BoC’s LSE plans delayed

By George Telaveris

The decision by British voters to leave the EU has led to delays in plans by Bank of Cyprus (BoC) to list on the London Stock Exchange (LSE), according to Cyprus Weekly sources.

“As far as I know there will be no surprises … there have been some delays but the listing could still take place before the end of the year,” a BoC official told the Cyprus Weekly.

The lender officially announced its intention to list on the LSE on March 31 this year.

“A premium listing on the LSE fulfills one of the Bank’s objectives of listing on a major European stock exchange,” the announcement said.

“The listing and, subject to meeting the eligibility criteria, potential inclusion in the FTSE UK Index series will enhance the Group’s visibility and share liquidity.”

At the official level the decision for a premium London listing remains unchanged. However, major shareholders have expressed concern after the Brexit vote and are expected to raise it in the next board meeting.

Investors are particularly concerned about the volatility of sterling and the impact it will have on the prices of shares in terms of euros and dollars.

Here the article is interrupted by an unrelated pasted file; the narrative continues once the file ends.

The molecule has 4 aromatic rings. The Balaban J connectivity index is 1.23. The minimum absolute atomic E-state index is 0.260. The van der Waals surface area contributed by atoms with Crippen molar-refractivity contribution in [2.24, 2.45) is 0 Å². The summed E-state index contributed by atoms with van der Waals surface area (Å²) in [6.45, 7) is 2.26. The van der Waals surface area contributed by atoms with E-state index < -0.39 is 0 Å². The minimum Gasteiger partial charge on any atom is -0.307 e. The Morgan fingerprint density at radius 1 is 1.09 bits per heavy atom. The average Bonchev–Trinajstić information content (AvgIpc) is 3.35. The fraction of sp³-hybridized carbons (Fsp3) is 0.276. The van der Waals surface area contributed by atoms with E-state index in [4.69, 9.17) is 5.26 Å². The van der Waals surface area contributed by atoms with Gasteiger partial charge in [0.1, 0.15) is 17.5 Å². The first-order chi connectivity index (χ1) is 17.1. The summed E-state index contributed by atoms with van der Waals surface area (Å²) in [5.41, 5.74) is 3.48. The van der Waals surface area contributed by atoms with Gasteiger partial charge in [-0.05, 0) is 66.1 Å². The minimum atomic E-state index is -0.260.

Chief Executive Officer John Hourican has repeatedly said to the press that the bank is “closely monitoring” developments, while a final decision is expected to be announced after the board meeting due on August 30.

“We will have to wait and see how things will evolve. The issue is not clear yet and will be raised in board meetings,” a member of the board told the Cyprus Weekly.

Uncertainty to continue

Board members will be making decisions largely in the dark, however, as the Brexit process is expected to take years and the UK government’s Brexit plan is not yet known.

Almost two months after the UK referendum, there is still no clarity about either the timing of Brexit or the way in which it will be implemented.

Open questions for the financial markets, which will also affect BoC’s considerations, include whether the UK will retain access to the single market, and therefore continue to have access to the ‘EU passport’ for financial services, whether it will only be part of the customs union, which does not include single market access, or whether it will go for the ‘hard Brexit’ option, meaning only membership of the World Trade Organisation (WTO).

Even the Leavehq.com website said in an article about trading relations that “the UK could not survive as a trading nation” with only WTO membership.

One option if the LSE does not work is Euronext.

In an interview with the Cyprus Weekly in late June, Hourican said: “We want to make sure that Cyprus and the Bank of Cyprus is positioned appropriately and in a large liquid exchange which is appropriate for this bank and the future strategy.

“The choices on that were always Euronext or the LSE.”

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